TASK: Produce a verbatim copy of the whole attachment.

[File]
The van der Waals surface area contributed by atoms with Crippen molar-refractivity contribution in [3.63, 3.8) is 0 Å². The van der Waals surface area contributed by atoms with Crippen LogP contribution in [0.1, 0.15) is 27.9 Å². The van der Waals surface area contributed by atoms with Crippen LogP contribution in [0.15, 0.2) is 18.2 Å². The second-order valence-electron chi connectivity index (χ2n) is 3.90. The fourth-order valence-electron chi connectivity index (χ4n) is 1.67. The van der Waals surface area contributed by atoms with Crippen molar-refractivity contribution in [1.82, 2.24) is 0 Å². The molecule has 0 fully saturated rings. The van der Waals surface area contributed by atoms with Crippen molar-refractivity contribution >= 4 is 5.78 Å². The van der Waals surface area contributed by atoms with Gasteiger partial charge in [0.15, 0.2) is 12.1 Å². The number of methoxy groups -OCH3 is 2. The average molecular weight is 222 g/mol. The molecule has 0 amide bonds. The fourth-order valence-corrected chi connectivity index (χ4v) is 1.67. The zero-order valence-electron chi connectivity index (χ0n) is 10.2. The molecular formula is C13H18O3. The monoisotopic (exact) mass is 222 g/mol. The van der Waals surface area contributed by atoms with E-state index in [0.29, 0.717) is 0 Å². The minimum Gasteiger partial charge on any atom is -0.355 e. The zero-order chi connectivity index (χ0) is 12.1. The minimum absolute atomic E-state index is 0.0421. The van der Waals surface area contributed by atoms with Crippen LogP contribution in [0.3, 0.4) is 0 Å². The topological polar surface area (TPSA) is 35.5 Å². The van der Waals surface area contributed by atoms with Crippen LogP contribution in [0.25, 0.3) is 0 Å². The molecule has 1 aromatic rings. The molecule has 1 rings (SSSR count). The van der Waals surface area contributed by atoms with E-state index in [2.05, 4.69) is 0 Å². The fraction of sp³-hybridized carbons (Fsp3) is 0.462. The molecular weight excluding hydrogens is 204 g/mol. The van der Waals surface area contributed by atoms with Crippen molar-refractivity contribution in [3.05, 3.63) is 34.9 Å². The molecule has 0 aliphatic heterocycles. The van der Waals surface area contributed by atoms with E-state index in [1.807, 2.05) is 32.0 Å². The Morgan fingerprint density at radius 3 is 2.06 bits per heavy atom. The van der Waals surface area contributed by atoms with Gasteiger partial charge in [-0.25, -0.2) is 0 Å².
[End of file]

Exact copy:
The van der Waals surface area contributed by atoms with Crippen molar-refractivity contribution in [3.63, 3.8) is 0 Å². The van der Waals surface area contributed by atoms with Crippen LogP contribution in [0.1, 0.15) is 27.9 Å². The van der Waals surface area contributed by atoms with Crippen LogP contribution in [0.15, 0.2) is 18.2 Å². The second-order valence-electron chi connectivity index (χ2n) is 3.90. The fourth-order valence-electron chi connectivity index (χ4n) is 1.67. The van der Waals surface area contributed by atoms with Crippen molar-refractivity contribution in [1.82, 2.24) is 0 Å². The molecule has 0 fully saturated rings. The van der Waals surface area contributed by atoms with Crippen molar-refractivity contribution >= 4 is 5.78 Å². The van der Waals surface area contributed by atoms with Gasteiger partial charge in [0.15, 0.2) is 12.1 Å². The number of methoxy groups -OCH3 is 2. The average molecular weight is 222 g/mol. The molecule has 0 amide bonds. The fourth-order valence-corrected chi connectivity index (χ4v) is 1.67. The zero-order valence-electron chi connectivity index (χ0n) is 10.2. The molecular formula is C13H18O3. The monoisotopic (exact) mass is 222 g/mol. The van der Waals surface area contributed by atoms with E-state index in [0.29, 0.717) is 0 Å². The minimum Gasteiger partial charge on any atom is -0.355 e. The zero-order chi connectivity index (χ0) is 12.1. The minimum absolute atomic E-state index is 0.0421. The van der Waals surface area contributed by atoms with Crippen LogP contribution in [0.3, 0.4) is 0 Å². The topological polar surface area (TPSA) is 35.5 Å². The van der Waals surface area contributed by atoms with Crippen LogP contribution in [0.25, 0.3) is 0 Å². The molecule has 1 aromatic rings. The molecule has 1 rings (SSSR count). The van der Waals surface area contributed by atoms with E-state index in [2.05, 4.69) is 0 Å². The fraction of sp³-hybridized carbons (Fsp3) is 0.462. The molecular weight excluding hydrogens is 204 g/mol. The van der Waals surface area contributed by atoms with Crippen molar-refractivity contribution in [3.05, 3.63) is 34.9 Å². The molecule has 0 aliphatic heterocycles. The van der Waals surface area contributed by atoms with E-state index in [1.807, 2.05) is 32.0 Å². The Morgan fingerprint density at radius 3 is 2.06 bits per heavy atom. The van der Waals surface area contributed by atoms with Gasteiger partial charge in [-0.25, -0.2) is 0 Å².